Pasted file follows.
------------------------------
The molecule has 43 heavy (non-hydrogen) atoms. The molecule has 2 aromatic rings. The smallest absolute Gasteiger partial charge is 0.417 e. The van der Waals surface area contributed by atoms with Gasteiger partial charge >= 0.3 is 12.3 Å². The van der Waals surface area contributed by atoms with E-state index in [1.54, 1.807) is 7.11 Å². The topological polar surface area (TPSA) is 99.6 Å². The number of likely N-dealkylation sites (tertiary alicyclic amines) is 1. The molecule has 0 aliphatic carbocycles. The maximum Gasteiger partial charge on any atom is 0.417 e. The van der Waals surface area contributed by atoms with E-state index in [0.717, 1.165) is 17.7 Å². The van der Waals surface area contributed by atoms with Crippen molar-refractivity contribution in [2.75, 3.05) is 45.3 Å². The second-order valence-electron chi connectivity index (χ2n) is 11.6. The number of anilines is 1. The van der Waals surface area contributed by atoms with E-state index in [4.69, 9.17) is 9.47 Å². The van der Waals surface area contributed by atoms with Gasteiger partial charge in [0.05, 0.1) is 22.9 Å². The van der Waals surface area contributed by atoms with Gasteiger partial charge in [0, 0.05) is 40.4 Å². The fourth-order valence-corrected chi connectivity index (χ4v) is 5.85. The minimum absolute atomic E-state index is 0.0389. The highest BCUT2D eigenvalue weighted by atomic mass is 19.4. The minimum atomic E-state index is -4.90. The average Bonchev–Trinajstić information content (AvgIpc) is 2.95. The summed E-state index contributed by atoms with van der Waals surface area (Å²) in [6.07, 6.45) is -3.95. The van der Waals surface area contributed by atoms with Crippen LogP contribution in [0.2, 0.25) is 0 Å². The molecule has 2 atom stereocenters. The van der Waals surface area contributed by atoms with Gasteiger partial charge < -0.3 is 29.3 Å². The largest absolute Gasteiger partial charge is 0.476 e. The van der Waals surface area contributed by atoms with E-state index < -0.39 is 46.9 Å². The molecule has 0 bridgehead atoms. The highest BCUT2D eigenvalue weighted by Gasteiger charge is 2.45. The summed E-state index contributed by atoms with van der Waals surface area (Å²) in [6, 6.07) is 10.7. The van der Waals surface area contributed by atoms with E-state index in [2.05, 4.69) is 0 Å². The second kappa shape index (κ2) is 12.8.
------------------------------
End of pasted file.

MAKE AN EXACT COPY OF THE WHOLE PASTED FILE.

The molecule has 43 heavy (non-hydrogen) atoms. The molecule has 2 aromatic rings. The smallest absolute Gasteiger partial charge is 0.417 e. The van der Waals surface area contributed by atoms with Gasteiger partial charge >= 0.3 is 12.3 Å². The van der Waals surface area contributed by atoms with E-state index in [1.54, 1.807) is 7.11 Å². The topological polar surface area (TPSA) is 99.6 Å². The number of likely N-dealkylation sites (tertiary alicyclic amines) is 1. The molecule has 0 aliphatic carbocycles. The maximum Gasteiger partial charge on any atom is 0.417 e. The van der Waals surface area contributed by atoms with E-state index in [0.717, 1.165) is 17.7 Å². The van der Waals surface area contributed by atoms with Crippen molar-refractivity contribution in [2.75, 3.05) is 45.3 Å². The second-order valence-electron chi connectivity index (χ2n) is 11.6. The number of anilines is 1. The van der Waals surface area contributed by atoms with E-state index in [4.69, 9.17) is 9.47 Å². The van der Waals surface area contributed by atoms with Gasteiger partial charge in [0.05, 0.1) is 22.9 Å². The van der Waals surface area contributed by atoms with Gasteiger partial charge in [0, 0.05) is 40.4 Å². The fourth-order valence-corrected chi connectivity index (χ4v) is 5.85. The minimum absolute atomic E-state index is 0.0389. The highest BCUT2D eigenvalue weighted by atomic mass is 19.4. The minimum atomic E-state index is -4.90. The average Bonchev–Trinajstić information content (AvgIpc) is 2.95. The summed E-state index contributed by atoms with van der Waals surface area (Å²) in [6.07, 6.45) is -3.95. The van der Waals surface area contributed by atoms with Crippen LogP contribution in [0.2, 0.25) is 0 Å². The molecule has 2 atom stereocenters. The van der Waals surface area contributed by atoms with Gasteiger partial charge < -0.3 is 29.3 Å². The largest absolute Gasteiger partial charge is 0.476 e. The van der Waals surface area contributed by atoms with E-state index < -0.39 is 46.9 Å². The molecule has 0 bridgehead atoms. The highest BCUT2D eigenvalue weighted by Gasteiger charge is 2.45. The summed E-state index contributed by atoms with van der Waals surface area (Å²) in [6, 6.07) is 10.7. The van der Waals surface area contributed by atoms with E-state index in [2.05, 4.69) is 0 Å². The second kappa shape index (κ2) is 12.8.